At the core of your Galaxy S5's hardware lies the central processing unit, or CPU for short. Practically every piece of data, every binary bit, has to pass through your CPU before it can be used to display a video or execute a game command.
During times of heavy load, the CPU gets bombarded by electrical impulses—signals that translate to the ones and zeroes of the device's computational language. This can result in your CPU overheating, and if that's the case, the system slows down traffic through your processor to let it cool down. The end result of this thermal throttling is that the software on your device begins to feel incredibly slow, and that's not even mentioning the long-term effects of such rapid heating and cooling.
Developer Michael Zimmermann has created a handy tool that allows Android users to monitor their device's CPU temperatures with at-a-glance data available from any screen. His Xposed module neatly displays the current processor temperature in your status bar, making it easy for you to know when your CPU is getting a little too hot.
To get the module installed, open up your Xposed Installer app and head to the Download section. From here, search CpuTemp in Statusbar, then tap the top result.
Next, swipe over to the Versions tab, then hit the Download button on the most recent entry.
After a few seconds, Android's installer interface should come right up, so tap the Install button on the next screen.
When that's finished, you'll get a notification from Xposed telling you that the module hasn't been activated yet and that a reboot is needed. Just tap the Activate and reboot button on this notification to take care of both things at once.
When you get back up, the CPU temperature will already be displayed in your status bar. By default, it displays the temperature in Celsius with a white icon that resides just to the left of your system icons. But all of this can be customized if you open CPUTemp from your app drawer.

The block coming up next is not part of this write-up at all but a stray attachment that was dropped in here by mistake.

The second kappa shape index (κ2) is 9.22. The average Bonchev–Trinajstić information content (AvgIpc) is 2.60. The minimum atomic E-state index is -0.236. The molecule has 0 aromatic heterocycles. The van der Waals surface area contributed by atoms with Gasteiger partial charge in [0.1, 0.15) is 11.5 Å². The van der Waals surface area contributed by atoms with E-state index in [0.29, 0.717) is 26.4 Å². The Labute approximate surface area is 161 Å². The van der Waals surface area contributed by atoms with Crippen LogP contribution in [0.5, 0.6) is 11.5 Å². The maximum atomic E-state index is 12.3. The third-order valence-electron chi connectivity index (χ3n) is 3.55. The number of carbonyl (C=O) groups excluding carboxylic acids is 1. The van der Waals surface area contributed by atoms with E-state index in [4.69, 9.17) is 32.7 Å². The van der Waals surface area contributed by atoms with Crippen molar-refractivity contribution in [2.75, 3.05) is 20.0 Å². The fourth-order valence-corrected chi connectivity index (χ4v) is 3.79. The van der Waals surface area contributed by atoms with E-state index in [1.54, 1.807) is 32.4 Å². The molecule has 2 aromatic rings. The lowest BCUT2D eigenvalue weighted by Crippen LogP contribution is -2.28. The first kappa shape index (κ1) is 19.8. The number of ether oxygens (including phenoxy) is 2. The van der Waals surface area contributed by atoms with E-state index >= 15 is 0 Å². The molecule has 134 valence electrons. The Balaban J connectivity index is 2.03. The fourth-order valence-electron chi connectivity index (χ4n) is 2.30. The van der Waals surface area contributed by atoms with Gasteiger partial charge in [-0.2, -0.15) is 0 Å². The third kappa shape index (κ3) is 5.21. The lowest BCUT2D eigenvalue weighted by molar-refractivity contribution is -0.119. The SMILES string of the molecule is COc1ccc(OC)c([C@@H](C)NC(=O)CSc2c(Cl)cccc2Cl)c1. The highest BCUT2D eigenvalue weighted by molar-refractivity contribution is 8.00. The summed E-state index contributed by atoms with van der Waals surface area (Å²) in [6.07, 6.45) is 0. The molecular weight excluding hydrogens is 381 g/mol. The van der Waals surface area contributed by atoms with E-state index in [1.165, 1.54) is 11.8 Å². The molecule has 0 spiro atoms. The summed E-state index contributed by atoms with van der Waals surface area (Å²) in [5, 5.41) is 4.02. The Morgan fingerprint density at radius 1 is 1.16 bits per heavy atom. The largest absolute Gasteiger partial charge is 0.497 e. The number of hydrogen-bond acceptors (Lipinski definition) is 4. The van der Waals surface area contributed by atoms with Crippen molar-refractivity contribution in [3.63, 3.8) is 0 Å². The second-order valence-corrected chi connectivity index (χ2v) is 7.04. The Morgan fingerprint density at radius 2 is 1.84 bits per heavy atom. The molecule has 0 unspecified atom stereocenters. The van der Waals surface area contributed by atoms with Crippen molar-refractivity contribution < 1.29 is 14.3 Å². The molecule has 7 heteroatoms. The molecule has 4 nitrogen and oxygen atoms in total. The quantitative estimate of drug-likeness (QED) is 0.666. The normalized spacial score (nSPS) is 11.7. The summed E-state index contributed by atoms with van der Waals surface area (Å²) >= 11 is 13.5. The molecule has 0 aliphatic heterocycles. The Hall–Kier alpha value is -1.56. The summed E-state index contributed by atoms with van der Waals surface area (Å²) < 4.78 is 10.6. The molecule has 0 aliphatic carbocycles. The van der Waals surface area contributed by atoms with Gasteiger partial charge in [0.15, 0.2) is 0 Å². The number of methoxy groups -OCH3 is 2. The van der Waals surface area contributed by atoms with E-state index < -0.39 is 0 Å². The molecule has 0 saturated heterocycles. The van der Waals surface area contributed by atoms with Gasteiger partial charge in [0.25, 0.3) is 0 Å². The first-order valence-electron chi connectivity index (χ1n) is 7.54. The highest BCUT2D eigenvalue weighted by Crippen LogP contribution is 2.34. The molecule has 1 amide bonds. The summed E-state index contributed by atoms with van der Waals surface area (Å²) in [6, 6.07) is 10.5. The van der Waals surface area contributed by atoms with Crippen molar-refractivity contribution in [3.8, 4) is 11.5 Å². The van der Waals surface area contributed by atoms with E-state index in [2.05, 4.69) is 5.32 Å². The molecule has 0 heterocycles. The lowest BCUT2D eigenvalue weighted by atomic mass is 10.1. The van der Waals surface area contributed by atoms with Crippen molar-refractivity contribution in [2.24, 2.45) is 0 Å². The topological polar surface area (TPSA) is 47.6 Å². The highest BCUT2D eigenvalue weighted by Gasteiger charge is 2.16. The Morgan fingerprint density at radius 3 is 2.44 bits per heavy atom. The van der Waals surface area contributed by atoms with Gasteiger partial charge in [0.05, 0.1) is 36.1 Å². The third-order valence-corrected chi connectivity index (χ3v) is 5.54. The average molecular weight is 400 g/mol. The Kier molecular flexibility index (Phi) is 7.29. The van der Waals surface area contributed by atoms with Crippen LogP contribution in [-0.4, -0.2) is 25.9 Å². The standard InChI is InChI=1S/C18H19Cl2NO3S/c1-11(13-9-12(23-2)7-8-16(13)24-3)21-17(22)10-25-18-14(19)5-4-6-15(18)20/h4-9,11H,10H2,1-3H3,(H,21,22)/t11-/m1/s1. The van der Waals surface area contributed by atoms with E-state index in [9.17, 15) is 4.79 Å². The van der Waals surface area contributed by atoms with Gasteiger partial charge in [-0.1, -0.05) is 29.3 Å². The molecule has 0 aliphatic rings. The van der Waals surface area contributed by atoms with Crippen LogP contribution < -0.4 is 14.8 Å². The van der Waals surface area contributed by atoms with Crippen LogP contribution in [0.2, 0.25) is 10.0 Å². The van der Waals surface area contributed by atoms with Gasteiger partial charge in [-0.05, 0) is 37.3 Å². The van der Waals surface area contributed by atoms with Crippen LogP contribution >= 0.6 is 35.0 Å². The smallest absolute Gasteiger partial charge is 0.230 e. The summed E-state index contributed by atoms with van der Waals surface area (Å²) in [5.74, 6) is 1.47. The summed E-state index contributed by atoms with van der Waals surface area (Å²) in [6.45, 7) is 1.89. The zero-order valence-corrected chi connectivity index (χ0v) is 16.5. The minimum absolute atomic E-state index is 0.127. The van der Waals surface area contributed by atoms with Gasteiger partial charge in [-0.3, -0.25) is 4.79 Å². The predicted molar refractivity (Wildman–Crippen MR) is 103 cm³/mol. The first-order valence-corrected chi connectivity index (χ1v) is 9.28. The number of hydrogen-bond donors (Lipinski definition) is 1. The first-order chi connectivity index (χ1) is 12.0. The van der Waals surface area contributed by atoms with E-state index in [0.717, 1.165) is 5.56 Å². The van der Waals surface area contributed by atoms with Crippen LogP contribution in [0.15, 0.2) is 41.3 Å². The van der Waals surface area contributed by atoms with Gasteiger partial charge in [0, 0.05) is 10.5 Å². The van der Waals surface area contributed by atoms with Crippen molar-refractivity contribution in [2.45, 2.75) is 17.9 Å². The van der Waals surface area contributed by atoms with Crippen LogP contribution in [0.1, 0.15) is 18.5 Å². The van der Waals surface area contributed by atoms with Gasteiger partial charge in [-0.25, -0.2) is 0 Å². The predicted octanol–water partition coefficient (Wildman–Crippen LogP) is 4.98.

With the first option, you can set the interval at which your CPU temperature will be updated. By default, this value is set to 1000 milliseconds, but any other number can be entered if you prefer.
The Temperature File setting is for phones whose temperature data is stored in a non-conventional directory, so you can ignore this one if your CPU temp is already being displayed. Temperature Divider represents the amount of space between your CPU temperature reading and other icons in the status bar.
Tap Position to change the spot where your CPU temperature is displayed in your status bar. By default, the temperature is displayed just to the left of your other status bar icons, but it can also be shown on either the Absolute-Left or Right edges of the status bar.
The various placements of the temperature data are depicted below:
Next, tap Display As to set Celsius or Fahrenheit as your preferred unit of measurement.
You can opt not to display the actual unit itself by deselecting the Show Unit option.
The Color-Mode option is set to Auto by default, which attempts to match the color of your existing status bar icons automatically. You can change this color using the Manual setting, or you can let the color depict the current temperature with the Temperature setting.
If you set Color-Mode to Temperature, adjustments can be made to the Low, Middle and High colors, and the temperatures that trigger each of these colors can also be adjusted.
Overall, it's a neatly-integrated feature that allows you to keep track of your CPU temperature on almost any screen. What's the highest temperature your CPU has reached so far, and what app or game caused in to get so high? Let us know in the comments section below.
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